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Ethiopian Airlines orders for up to 67 Boeing aircraft

For 11 Dreamliner and 20 MAX, for 36 more jets

Boeing and Ethiopian Airlines announced yesterday the carrier has agreed to order 11 B-787 Dreamliner and 20 737 MAX airplanes with an opportunity for 15 and 21 additional jets, respectively. The agreement, signed by Ethiopia's national carrier at the "Dubai Airshow" (Novembre 13-17), represents the largest-ever purchase of Boeing airplanes in African history.

The carrier is ordering the 787/9 variant, part of a Dreamliner family that reduces fuel use and emissions by 25% compared to the airplanes it replaces. The airline is also adding the 737/8 model, which reduces fuel use and emissions by 20% and creates a 50% smaller noise footprint compared to the airplanes it replaces. 

The new commitment positions Ethiopian Airlines to further strengthen and diversify its fleet, which currently includes more than 80 Boeing jets. The carrier operates Africa's largest Dreamliner fleet with a mix of 787/8s and 787/9s. The new 737 MAX order, which will grow the airline's backlog for the fuel-efficient jet to 50, will be posted on Boeing's Orders & Deliveries website when finalized.

Both also agreed to work together to provide cabin modification services for the carrier's existing 787 Dreamliners. The comprehensive retrofits will enhance the passenger experience with advanced in-flight entertainment and new seats in all cabins, including lie-flat business-class seats from Boeing joint-venture Adient Aerospace.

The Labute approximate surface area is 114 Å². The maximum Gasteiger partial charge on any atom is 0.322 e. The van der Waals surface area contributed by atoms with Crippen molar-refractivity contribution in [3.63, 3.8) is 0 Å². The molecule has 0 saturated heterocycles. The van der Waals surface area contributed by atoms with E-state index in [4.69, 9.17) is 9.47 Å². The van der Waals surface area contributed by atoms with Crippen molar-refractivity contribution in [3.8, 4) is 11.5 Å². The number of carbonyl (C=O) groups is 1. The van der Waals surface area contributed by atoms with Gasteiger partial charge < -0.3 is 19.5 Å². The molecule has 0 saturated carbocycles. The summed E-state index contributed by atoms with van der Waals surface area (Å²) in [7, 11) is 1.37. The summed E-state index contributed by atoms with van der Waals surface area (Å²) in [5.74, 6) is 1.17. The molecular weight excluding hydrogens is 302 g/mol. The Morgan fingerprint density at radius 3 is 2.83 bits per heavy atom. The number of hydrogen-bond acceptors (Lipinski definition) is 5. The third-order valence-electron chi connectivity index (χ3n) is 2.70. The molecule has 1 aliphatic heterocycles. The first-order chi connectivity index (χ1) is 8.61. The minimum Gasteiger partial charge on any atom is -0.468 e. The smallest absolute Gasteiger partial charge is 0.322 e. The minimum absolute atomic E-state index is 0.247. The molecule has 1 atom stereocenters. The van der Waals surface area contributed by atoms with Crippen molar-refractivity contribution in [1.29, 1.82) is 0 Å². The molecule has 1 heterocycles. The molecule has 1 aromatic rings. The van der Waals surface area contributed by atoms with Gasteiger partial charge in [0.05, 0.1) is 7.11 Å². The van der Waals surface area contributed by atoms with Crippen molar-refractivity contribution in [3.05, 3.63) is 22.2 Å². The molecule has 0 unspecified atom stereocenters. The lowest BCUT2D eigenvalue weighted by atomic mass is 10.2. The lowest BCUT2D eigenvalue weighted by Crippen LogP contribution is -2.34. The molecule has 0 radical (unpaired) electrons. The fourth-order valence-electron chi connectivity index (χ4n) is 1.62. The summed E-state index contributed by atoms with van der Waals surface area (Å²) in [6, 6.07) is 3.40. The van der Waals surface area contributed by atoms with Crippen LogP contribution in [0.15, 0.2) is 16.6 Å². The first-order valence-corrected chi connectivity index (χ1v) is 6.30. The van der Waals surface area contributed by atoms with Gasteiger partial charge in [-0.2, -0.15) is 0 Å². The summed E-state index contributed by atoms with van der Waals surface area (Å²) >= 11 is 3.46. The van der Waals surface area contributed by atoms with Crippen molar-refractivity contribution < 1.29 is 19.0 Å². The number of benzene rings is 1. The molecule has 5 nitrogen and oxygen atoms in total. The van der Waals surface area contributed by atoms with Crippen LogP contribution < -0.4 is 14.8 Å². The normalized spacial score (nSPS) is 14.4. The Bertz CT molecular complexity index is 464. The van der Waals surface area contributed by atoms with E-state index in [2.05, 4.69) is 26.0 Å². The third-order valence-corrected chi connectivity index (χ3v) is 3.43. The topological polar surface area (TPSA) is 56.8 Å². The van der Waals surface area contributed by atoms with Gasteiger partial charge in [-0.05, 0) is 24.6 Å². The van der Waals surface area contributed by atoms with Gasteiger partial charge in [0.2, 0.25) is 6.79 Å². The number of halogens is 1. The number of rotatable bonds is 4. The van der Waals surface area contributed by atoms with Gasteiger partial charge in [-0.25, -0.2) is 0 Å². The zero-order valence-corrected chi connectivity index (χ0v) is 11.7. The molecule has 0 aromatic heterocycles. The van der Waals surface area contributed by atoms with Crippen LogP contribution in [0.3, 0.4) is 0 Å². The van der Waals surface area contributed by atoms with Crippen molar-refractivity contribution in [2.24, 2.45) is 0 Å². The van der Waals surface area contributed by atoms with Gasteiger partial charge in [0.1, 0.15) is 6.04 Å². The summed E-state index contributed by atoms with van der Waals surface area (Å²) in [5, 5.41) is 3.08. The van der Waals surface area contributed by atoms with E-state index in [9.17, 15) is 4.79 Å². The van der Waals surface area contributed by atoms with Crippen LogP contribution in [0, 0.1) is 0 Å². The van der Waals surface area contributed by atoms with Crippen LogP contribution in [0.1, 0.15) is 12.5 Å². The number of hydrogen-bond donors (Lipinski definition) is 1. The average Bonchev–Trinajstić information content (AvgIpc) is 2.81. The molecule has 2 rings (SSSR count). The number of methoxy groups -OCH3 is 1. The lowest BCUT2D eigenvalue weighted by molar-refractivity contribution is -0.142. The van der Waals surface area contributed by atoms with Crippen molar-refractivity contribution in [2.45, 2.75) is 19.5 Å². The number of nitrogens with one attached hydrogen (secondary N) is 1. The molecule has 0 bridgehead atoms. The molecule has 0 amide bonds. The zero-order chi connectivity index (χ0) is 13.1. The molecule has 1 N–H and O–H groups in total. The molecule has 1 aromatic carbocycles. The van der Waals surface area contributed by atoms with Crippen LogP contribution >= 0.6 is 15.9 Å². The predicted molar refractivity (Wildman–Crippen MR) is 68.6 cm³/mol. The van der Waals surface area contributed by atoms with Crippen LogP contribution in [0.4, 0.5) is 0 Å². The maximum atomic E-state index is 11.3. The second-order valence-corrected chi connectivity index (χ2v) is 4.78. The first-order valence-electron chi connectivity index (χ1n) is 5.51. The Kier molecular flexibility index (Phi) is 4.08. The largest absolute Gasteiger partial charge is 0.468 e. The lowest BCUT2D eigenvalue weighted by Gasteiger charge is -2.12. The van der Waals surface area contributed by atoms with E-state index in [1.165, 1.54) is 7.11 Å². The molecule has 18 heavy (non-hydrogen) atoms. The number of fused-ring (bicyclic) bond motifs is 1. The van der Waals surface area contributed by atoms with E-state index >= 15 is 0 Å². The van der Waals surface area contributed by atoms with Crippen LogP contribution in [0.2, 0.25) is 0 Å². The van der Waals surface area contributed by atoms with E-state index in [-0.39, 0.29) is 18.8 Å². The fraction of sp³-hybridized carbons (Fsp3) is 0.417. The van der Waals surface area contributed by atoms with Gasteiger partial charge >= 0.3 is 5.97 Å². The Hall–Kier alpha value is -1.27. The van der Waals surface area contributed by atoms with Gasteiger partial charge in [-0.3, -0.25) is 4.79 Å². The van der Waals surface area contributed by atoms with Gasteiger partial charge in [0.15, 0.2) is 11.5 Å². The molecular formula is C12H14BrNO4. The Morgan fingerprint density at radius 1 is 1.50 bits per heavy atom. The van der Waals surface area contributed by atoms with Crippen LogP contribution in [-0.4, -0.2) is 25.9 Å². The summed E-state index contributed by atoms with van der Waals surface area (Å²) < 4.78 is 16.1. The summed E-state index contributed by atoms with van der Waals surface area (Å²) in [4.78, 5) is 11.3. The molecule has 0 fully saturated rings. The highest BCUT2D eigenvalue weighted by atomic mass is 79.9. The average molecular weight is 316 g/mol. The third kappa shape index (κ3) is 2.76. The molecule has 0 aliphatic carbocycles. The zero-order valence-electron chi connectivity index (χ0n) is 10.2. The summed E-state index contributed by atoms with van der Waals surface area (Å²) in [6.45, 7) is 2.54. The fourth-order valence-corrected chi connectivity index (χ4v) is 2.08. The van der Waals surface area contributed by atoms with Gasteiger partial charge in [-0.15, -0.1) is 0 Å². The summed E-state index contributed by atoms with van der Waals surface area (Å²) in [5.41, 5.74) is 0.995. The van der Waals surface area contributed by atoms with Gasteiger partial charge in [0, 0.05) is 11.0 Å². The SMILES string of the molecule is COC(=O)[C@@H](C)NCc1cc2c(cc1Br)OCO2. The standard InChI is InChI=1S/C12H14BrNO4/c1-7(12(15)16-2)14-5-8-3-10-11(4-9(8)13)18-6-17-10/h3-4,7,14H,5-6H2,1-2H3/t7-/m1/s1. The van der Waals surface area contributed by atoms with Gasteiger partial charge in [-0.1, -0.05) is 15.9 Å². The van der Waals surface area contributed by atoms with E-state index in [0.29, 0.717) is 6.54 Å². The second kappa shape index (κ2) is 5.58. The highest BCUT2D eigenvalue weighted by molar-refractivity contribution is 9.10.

The 787/9 can fly 296 passengers 14,010 km (7,565 nautical miles), in addition to carrying substantial cargo. Since revenue service began in 2011, the 787 family has launched more than 380 new non-stop routes around the world.

The 737/8 carries up to 210 passengers depending on configuration and offers a range of up to 6,480 km (3,500 nautical miles).

Boeing's Commercial Market Outlook forecast for Africa projects the continent will need 1,025 airplanes over the next two decades; more than 70% of commercial deliveries are expected to be single-aisle jets. Africa's overall air-traffic growth is forecast at 7.4% through 2042, third-highest among global regions and above the global average growth rate of 6.1%.

Photo gallery B-787/9 Ethiopian Airlines B-737/8 Ethiopian Airlines
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AVIONEWS - World Aeronautical Press Agency